While japanese barberry (Berberis thunbergii DC.) is an acknowledged invasive plant naturalized throughout the eastern and northern U.S., the danger posed by its popular horticultural forms is unknown and controversial. This work analyzed the reproductive potential and seedling growth of four ornamental genotypes important to the nursery industry. Fruit and seed production was quantified in 2001, 2002, and 2003 for multiple landscape plants of B.t. var. atropurpurea, `Aurea', `Crimson Pygmy', and `Rose Glow'. The average number of seeds produced per landscape specimen ranged from lows of 75 and 90 for `Aurea' and `Crimson Pygmy' to 2968 for var. atropurpurea and 762 for `Rose Glow'. Seed production relative to canopy surface area for `Rose Glow' was similar to `Aurea' and `Crimson Pygmy' and all three cultivars were less prolific than var. atropurpurea in this regard. Cleaned and stratified seeds from var. atropurpurea, `Crimson Pygmy' and `Rose Glow' showed an average greenhouse germination rate of 70% to 75%, while `Aurea' yielded 46% germination. A subpopulation of seedlings from each genotype accession was grown further outdoors in containers for a full season to ascertain seedling vigor and development. The vigor of 1-year-old seedlings, as measured by dry weight of canopy growth, for progeny derived from `Aurea' (0.70 g) and `Crimson Pygmy' (0.93 g) was significantly less than var. atropurpurea (1.20 g) and `Rose Glow' (1.33 g). These results demonstrate that popular japanese barberry cultivars express disparate reproductive potential that, after further study, may be correlated with invasive potential. Some popular commercial cultivars may pose significantly less ecological risk than others.
Mark H. Brand, Jessica D. Lubell, and Jonathan M. Lehrer
Winged euonymus [Euonymus alatus (Thunb.)] is an important landscape shrub that has demonstrated its potential to be invasive in numerous states across the central and northern United States. Nine cultivars were evaluated for their potential to produce fruits and seeds in a randomized, replicated field planting. Seeds from all cultivars were evaluated for germination rate and initial survival in a deciduous woodland. Seeds collected from ‘Compactus’ were also sown in five natural environments (full sun meadow, edge of woods, moist woods, dry woods, pine woods) to determine which habitat types support its germination and establishment. Seed production for cultivars varied from 981 to 6090 seeds per plant. The dry deciduous woods and pine woods were the only environments that supported significant germination rates that could be as high as 37.8%. Seedling survival was at least 77% in the deciduous dry woods and at least 55% in the pine woods. In the first replication, establishment rates for cultivars in the dry deciduous woods ranged from a low of 6.5% for ‘Odom’ Little Moses™ to a high of 42.5% for ‘Monstrosus’. In the second replication, all cultivars achieved over 30% establishment and most exceeded 40% establishment. An estimate of the annual seedling contribution per plant per cultivar was calculated by combining seed production data with establishment data for each cultivar. This estimate was predicted to range from 588 to 3763 and therefore none of the nine cultivars evaluated should be considered non-invasive based on our findings. Our findings show that germination and seedling survival rates are high for E. alatus and because the species is long-lived, cultivars will likely have to be completely seed-sterile to be considered non-invasive according to demographic models.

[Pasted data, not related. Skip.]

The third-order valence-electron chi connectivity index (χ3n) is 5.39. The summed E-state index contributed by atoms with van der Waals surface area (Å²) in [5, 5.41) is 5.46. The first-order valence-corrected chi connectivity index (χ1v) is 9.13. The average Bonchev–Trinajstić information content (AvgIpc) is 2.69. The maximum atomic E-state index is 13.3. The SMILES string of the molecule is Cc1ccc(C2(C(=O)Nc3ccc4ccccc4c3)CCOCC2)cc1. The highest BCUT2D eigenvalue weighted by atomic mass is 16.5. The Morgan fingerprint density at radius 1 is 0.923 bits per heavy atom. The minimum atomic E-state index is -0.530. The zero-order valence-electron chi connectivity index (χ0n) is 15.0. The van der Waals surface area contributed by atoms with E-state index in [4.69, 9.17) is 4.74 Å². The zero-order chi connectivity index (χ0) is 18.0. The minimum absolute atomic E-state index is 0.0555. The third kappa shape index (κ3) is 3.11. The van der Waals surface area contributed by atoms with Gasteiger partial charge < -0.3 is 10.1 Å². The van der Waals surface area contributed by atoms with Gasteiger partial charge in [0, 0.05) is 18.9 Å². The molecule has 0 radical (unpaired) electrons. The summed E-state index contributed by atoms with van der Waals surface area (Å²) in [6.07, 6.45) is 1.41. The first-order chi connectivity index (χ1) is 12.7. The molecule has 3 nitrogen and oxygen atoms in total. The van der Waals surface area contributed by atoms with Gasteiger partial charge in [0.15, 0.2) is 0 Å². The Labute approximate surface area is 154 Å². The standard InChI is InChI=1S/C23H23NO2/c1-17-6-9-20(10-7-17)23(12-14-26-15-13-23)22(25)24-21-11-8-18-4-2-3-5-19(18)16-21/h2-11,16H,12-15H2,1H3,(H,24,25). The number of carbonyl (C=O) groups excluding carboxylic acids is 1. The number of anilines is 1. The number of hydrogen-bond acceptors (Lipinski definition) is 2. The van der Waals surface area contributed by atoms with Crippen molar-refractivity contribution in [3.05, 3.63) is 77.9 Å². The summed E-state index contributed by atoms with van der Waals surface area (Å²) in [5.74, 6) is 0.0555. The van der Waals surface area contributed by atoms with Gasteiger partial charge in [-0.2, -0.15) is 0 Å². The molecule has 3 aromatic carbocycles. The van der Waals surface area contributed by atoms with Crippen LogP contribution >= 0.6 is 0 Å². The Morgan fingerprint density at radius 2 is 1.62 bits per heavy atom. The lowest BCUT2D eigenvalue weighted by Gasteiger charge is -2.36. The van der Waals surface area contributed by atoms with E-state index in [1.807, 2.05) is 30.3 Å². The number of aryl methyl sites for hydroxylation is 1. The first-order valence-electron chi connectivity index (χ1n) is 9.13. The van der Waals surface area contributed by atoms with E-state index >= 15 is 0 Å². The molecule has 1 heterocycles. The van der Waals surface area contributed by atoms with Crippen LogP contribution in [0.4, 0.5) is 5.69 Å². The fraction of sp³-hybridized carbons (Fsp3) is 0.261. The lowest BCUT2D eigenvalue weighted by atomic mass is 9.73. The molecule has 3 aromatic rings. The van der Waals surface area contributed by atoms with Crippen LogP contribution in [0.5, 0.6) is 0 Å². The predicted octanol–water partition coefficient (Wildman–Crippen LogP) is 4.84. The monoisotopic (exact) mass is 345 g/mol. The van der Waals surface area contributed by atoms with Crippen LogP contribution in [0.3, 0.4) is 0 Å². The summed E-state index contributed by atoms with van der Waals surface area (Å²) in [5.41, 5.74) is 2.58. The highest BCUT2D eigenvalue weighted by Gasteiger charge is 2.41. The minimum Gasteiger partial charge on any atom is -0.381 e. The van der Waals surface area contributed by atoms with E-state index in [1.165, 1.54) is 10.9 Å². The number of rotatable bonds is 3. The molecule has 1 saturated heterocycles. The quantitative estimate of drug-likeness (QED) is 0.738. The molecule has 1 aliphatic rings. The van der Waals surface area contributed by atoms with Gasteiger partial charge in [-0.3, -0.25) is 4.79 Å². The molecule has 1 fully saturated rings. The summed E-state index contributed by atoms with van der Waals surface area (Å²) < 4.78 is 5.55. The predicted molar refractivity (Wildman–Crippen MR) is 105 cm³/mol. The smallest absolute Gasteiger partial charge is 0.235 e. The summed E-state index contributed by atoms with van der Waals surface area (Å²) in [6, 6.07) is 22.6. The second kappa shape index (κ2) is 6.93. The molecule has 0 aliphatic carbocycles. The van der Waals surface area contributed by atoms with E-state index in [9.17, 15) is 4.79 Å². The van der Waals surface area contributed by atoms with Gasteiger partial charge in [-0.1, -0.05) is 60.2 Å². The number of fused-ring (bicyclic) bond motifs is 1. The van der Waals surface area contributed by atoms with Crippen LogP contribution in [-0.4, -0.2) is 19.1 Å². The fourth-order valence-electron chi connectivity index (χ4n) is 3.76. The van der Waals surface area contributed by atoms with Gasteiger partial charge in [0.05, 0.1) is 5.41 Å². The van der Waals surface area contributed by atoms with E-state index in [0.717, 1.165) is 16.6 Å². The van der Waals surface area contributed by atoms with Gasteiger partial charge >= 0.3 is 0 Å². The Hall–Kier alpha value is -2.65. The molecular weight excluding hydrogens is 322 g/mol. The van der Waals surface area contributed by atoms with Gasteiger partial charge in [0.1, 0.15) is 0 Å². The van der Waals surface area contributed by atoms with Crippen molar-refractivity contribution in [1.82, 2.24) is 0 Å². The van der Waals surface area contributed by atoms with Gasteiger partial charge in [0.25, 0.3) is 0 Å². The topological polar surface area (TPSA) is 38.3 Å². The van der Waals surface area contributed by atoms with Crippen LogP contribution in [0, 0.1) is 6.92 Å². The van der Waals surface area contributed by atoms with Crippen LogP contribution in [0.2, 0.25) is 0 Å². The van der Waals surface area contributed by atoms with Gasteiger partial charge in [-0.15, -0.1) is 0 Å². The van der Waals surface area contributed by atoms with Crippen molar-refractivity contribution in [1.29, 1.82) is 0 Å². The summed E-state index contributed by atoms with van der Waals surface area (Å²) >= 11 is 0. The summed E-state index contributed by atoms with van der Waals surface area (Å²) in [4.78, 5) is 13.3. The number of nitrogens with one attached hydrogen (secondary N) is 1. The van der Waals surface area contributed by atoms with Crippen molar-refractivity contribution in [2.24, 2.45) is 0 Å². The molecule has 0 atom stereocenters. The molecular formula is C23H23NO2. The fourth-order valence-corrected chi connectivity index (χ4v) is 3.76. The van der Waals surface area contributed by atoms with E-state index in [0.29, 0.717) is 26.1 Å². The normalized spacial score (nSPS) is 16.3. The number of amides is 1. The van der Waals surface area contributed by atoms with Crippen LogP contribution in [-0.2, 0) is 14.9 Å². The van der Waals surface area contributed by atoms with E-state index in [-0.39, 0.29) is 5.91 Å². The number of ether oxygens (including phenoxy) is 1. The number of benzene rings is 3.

Jessica D. Lubell, Mark H. Brand, Jonathan M. Lehrer, and Kent E. Holsinger
We investigated the role of an ornamental, purple-leaved specimen of Japanese barberry in a local invasion using parentage analysis. We focused on a landscape plant of B. thunbergii var. atropurpurea in Willington, CT, that was first established at least 30 years ago. We genotyped every barberry plant found within a 92-m radius of this individual. In contrast to feral populations that are distant from residential or commercial plantings, 14% of the 43 feral plants in our sample had purple foliage and 30% were found growing within 16.5 m of the focal individual. Parentage analysis identified seven plants (five purple-leaved and two green-leaved) as descendants of the focal individual. Five of these descendants are likely first-generation offspring and two are likely second-generation seedlings. In addition, one plant was identified as a backcross between the focal plant and one of its offspring. Our results show that purple-leaved Japanese barberry used in residential landscapes can contribute to plant invasions, at least under some circumstances.